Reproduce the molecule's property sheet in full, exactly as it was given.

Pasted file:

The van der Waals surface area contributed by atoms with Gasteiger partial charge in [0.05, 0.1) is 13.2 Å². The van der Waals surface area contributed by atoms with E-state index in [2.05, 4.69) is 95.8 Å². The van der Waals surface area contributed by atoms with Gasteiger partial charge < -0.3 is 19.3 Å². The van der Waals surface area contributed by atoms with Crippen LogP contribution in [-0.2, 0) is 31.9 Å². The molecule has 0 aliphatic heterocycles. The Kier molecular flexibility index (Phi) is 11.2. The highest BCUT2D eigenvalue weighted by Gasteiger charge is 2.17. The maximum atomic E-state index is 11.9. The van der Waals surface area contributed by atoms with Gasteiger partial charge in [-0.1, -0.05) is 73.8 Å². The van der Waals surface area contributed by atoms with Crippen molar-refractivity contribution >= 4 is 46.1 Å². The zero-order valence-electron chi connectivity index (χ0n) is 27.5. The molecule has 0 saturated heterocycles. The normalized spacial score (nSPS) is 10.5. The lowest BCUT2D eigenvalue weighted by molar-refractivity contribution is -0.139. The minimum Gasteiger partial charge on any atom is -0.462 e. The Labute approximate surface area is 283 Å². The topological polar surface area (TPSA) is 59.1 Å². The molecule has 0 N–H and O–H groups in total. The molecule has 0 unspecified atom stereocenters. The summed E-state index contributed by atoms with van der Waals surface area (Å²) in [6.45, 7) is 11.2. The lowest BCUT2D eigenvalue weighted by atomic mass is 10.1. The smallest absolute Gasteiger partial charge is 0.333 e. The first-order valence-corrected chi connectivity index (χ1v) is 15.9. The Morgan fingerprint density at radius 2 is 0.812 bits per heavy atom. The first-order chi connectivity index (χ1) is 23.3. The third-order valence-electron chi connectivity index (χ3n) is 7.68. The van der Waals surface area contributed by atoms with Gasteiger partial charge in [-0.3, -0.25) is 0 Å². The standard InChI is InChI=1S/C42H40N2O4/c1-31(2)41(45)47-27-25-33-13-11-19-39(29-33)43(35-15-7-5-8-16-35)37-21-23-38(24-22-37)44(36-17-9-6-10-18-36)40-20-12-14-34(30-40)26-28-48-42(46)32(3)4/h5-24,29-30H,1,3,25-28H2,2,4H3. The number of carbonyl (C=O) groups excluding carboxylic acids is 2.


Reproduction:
The van der Waals surface area contributed by atoms with Gasteiger partial charge in [0.05, 0.1) is 13.2 Å². The van der Waals surface area contributed by atoms with E-state index in [2.05, 4.69) is 95.8 Å². The van der Waals surface area contributed by atoms with Gasteiger partial charge < -0.3 is 19.3 Å². The van der Waals surface area contributed by atoms with Crippen LogP contribution in [-0.2, 0) is 31.9 Å². The molecule has 0 aliphatic heterocycles. The Kier molecular flexibility index (Phi) is 11.2. The highest BCUT2D eigenvalue weighted by Gasteiger charge is 2.17. The maximum atomic E-state index is 11.9. The van der Waals surface area contributed by atoms with Gasteiger partial charge in [-0.1, -0.05) is 73.8 Å². The van der Waals surface area contributed by atoms with Crippen molar-refractivity contribution >= 4 is 46.1 Å². The zero-order valence-electron chi connectivity index (χ0n) is 27.5. The molecule has 0 saturated heterocycles. The normalized spacial score (nSPS) is 10.5. The lowest BCUT2D eigenvalue weighted by molar-refractivity contribution is -0.139. The minimum Gasteiger partial charge on any atom is -0.462 e. The Labute approximate surface area is 283 Å². The topological polar surface area (TPSA) is 59.1 Å². The molecule has 0 N–H and O–H groups in total. The molecule has 0 unspecified atom stereocenters. The summed E-state index contributed by atoms with van der Waals surface area (Å²) in [6.45, 7) is 11.2. The lowest BCUT2D eigenvalue weighted by atomic mass is 10.1. The smallest absolute Gasteiger partial charge is 0.333 e. The first-order valence-corrected chi connectivity index (χ1v) is 15.9. The Morgan fingerprint density at radius 2 is 0.812 bits per heavy atom. The first-order chi connectivity index (χ1) is 23.3. The third-order valence-electron chi connectivity index (χ3n) is 7.68. The van der Waals surface area contributed by atoms with Gasteiger partial charge in [-0.3, -0.25) is 0 Å². The standard InChI is InChI=1S/C42H40N2O4/c1-31(2)41(45)47-27-25-33-13-11-19-39(29-33)43(35-15-7-5-8-16-35)37-21-23-38(24-22-37)44(36-17-9-6-10-18-36)40-20-12-14-34(30-40)26-28-48-42(46)32(3)4/h5-24,29-30H,1,3,25-28H2,2,4H3. The number of carbonyl (C=O) groups excluding carboxylic acids is 2.